What is green energy?
Thanks to robust research, new green energy technologies are everywhere, lessoning our dependence on fossil fuels. But what is it and why is it any better than coal or oil?
Wed, Jul 25 2012 at 2:41 PM
In the past three decades, research and development in green energy has exploded, yielding hundreds of promising new technologies that can reduce our dependence on coal, oil, and natural gas. But what is green energy, and what makes it a better option than fossil fuels?
Green energy defined
Green energy comes from natural sources such as sunlight, wind, rain, tides, plants, algae and geothermal heat. These energy resources are renewable, meaning they're naturally replenished. In contrast, fossil fuels are a finite resource that take millions of years to develop and will continue to diminish with use.
Renewable energy sources also have a much smaller impact on the environment than fossil fuels, which produce pollutants such as greenhouse gases as a by-product, contributing to climate change. Gaining access to fossil fuels typically requires either mining or drilling deep into the earth, often in ecologically sensitive locations.
Green energy, however, utilizes energy sources that are readily available all over the world, including in rural and remote areas that don't otherwise have access to electricity. Advances in renewable energy technologies have lowered the cost of solar panels, wind turbines and other sources of green energy, placing the ability to produce electricity in the hands of the people rather than those of oil, gas, coal and utility companies.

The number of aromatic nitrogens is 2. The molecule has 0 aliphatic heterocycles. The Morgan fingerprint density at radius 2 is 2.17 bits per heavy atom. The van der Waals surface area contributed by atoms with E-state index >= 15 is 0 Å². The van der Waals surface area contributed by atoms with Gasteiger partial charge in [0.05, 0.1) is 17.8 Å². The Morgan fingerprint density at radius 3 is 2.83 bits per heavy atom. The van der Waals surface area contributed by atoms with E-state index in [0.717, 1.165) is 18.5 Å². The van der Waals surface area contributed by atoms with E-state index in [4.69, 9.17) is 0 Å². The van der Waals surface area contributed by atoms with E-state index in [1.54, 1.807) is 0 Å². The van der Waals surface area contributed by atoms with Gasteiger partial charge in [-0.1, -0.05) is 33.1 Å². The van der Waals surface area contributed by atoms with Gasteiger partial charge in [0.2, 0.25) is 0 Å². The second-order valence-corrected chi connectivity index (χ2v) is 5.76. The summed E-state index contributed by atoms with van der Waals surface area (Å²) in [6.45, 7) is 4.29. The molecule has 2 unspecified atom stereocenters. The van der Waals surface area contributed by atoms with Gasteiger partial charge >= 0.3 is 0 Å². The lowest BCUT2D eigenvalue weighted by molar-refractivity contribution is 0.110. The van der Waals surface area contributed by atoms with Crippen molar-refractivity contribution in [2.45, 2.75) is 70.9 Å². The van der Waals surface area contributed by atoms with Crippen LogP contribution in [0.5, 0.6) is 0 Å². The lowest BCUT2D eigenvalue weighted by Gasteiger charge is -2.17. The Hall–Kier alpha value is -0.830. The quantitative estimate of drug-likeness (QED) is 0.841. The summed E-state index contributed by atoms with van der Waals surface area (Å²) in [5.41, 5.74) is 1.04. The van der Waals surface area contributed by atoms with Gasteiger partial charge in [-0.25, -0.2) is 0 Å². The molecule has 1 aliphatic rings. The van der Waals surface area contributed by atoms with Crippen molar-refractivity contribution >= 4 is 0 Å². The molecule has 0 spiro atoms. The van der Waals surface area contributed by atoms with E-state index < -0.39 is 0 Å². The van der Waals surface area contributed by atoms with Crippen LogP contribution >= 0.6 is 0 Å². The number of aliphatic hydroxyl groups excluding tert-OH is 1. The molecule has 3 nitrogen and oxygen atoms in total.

Green energy can replace fossil fuels in all major areas of use including electricity, water and space heating and fuel for motor vehicles.
Types of green energy
Research into renewable, non-polluting energy sources is advancing at such a fast pace, it's hard to keep track of the many types of green energy that are now in development. Here are 6 of the most common types of green energy:
Solar Power - The most prevalent type of renewable energy, solar power is typically produced using photovoltaic cells, which capture sunlight and turn it into electricity. Solar energy is also used to heat buildings and water, provide natural lighting and cook food. Solar technologies have become inexpensive enough to power everything from small hand-held gadgets to entire neighborhoods.
Wind Power - Air flow on the earth's surface can be used to push turbines, with stronger winds producing more energy. High-altitude sites and areas just offshore tend to provide the best conditions for capturing the strongest winds. According to a 2009 study, a network of land-based, 2.5-megawatt wind turbines in rural areas operating at just 20% of their rated capacity could supply 40 times the current worldwide consumption of energy.
Hydropower - Also called hydroelectric power, hydropower is generated by the Earth's water cycle, including evaporation, rainfall, tides and the force of water running through a dam. Hydropower depends on high precipitation levels to produce significant amounts of energy.
Geothermal Energy - Just under the earth's crust are massive amounts of thermal energy, which originates from both the original formation of the planet and the radioactive decay of minerals. Geothermal energy in the form of hot springs has been used by humans for millennia for bathing, and now it's being used to generate electricity. In North America alone, there's enough energy stored underground to produce 10 times as much electricity as coal currently does.
Biomass - Recently-living natural materials like wood waste, sawdust and combustible agricultural wastes can be converted into energy with far fewer greenhouse gas emissions than petroleum-based fuel sources. That's because these materials, known as biomass, contain stored energy from the sun.
Biofuels - Rather than burning biomass to produce energy, sometimes these renewable organic materials are transformed into fuel. Notable examples include ethanol and biodiesel. Biofuels provided 2.7% of the world's fuels for road transport in 2010, and have the potential to meet more than 25% of world demand for transportation fuels by 2050.
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